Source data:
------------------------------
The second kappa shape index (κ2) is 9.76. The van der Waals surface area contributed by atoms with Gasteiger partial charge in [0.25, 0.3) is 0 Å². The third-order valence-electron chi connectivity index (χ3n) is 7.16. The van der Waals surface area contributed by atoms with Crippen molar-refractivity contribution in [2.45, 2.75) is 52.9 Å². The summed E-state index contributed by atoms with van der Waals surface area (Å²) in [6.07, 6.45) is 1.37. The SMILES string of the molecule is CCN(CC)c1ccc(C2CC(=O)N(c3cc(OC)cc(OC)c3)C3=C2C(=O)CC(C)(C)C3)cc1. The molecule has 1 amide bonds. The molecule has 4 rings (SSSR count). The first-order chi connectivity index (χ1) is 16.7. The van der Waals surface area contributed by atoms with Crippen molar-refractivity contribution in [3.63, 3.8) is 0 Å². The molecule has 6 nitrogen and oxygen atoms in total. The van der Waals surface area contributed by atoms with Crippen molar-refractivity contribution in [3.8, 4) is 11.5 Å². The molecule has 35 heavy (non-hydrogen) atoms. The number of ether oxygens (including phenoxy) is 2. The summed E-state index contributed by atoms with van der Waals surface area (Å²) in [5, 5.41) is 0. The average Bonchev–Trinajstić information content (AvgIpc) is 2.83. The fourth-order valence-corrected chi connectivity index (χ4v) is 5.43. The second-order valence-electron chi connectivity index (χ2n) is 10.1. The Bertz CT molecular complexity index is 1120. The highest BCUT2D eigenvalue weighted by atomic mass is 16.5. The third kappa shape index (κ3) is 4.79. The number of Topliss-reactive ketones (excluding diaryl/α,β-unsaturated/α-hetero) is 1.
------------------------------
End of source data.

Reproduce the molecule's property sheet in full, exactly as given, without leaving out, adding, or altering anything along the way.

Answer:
The second kappa shape index (κ2) is 9.76. The van der Waals surface area contributed by atoms with Gasteiger partial charge in [0.25, 0.3) is 0 Å². The third-order valence-electron chi connectivity index (χ3n) is 7.16. The van der Waals surface area contributed by atoms with Crippen molar-refractivity contribution in [2.45, 2.75) is 52.9 Å². The summed E-state index contributed by atoms with van der Waals surface area (Å²) in [6.07, 6.45) is 1.37. The SMILES string of the molecule is CCN(CC)c1ccc(C2CC(=O)N(c3cc(OC)cc(OC)c3)C3=C2C(=O)CC(C)(C)C3)cc1. The molecule has 1 amide bonds. The molecule has 4 rings (SSSR count). The first-order chi connectivity index (χ1) is 16.7. The van der Waals surface area contributed by atoms with Crippen molar-refractivity contribution in [3.63, 3.8) is 0 Å². The molecule has 6 nitrogen and oxygen atoms in total. The van der Waals surface area contributed by atoms with Crippen molar-refractivity contribution in [3.8, 4) is 11.5 Å². The molecule has 35 heavy (non-hydrogen) atoms. The number of ether oxygens (including phenoxy) is 2. The summed E-state index contributed by atoms with van der Waals surface area (Å²) in [5, 5.41) is 0. The average Bonchev–Trinajstić information content (AvgIpc) is 2.83. The fourth-order valence-corrected chi connectivity index (χ4v) is 5.43. The second-order valence-electron chi connectivity index (χ2n) is 10.1. The Bertz CT molecular complexity index is 1120. The highest BCUT2D eigenvalue weighted by atomic mass is 16.5. The third kappa shape index (κ3) is 4.79. The number of Topliss-reactive ketones (excluding diaryl/α,β-unsaturated/α-hetero) is 1.